Their birth and death make two different statements
It has been an enigmatic story that of birth with a bang and death with a whimper. In our state political organizations wither away much before they realize their political objectives but irrespective of their melting down political sentiments that these organizations articulate survives…
The melting starts as and when the political organizations fail to synchronize their political stand with that of the popular political sentiment. My belief is grounded in the seventy-one year political history of the state. The cause for the phenomenon of wilting and dying of political organizations in the state engaging my attention has been recent political postures and statements by one of the premier political organization. For the past nineteen years, the organization has been on scene. Its history has not been different from other political organizations- more of troughs less of crests.
However, whatever peaks it has had that enabled it to get an international recognition including an observer’s status in the OIC. This status could have graduated to the level of permanent seat in the fifty-six strong member organization of the Muslim countries….it is a separate subject at present beyond the scope of this column.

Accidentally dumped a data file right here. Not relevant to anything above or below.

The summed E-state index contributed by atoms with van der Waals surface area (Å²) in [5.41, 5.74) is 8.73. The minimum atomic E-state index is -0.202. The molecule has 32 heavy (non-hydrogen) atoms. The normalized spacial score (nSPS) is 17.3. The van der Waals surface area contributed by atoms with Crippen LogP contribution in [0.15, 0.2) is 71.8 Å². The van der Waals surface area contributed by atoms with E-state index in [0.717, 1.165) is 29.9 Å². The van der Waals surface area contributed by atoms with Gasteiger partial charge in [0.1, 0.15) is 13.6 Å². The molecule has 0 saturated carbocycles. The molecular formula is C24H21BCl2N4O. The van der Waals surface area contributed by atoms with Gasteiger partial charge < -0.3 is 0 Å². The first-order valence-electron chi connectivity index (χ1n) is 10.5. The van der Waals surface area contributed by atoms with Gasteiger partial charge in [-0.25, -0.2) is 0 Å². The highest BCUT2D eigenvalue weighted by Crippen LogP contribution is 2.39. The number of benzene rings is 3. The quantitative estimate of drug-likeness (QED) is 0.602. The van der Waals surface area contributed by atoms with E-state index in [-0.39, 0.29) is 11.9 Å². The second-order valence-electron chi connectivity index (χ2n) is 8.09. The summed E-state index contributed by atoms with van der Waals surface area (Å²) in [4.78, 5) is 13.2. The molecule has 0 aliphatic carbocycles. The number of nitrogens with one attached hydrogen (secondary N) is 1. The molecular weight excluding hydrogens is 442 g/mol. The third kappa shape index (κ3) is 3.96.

I have no reason to suspect the fidelity of the organizations to its cherished objectives. It has not changed its Constitution but its political discourses are brimming with phrases that largely suggest about it distancing from the ideology it represented. It borrowing phrases like ‘pragmatism’, ‘normalization’, ‘impracticability of resolution in the changed geo-political situation’, ‘reference points of the political movement having lost relevance’ from ‘the dominant discourse’ for its political narratives suggests it having accepted the hegemony of the ‘dominant discourse’. Drawing strength for propelling a political movement from borrowed ‘discourse’ is like navigating through troubled waters with in a rudderless boat. No boat left at the mercy of winds touches the right shore- history testifies it in case of us as well.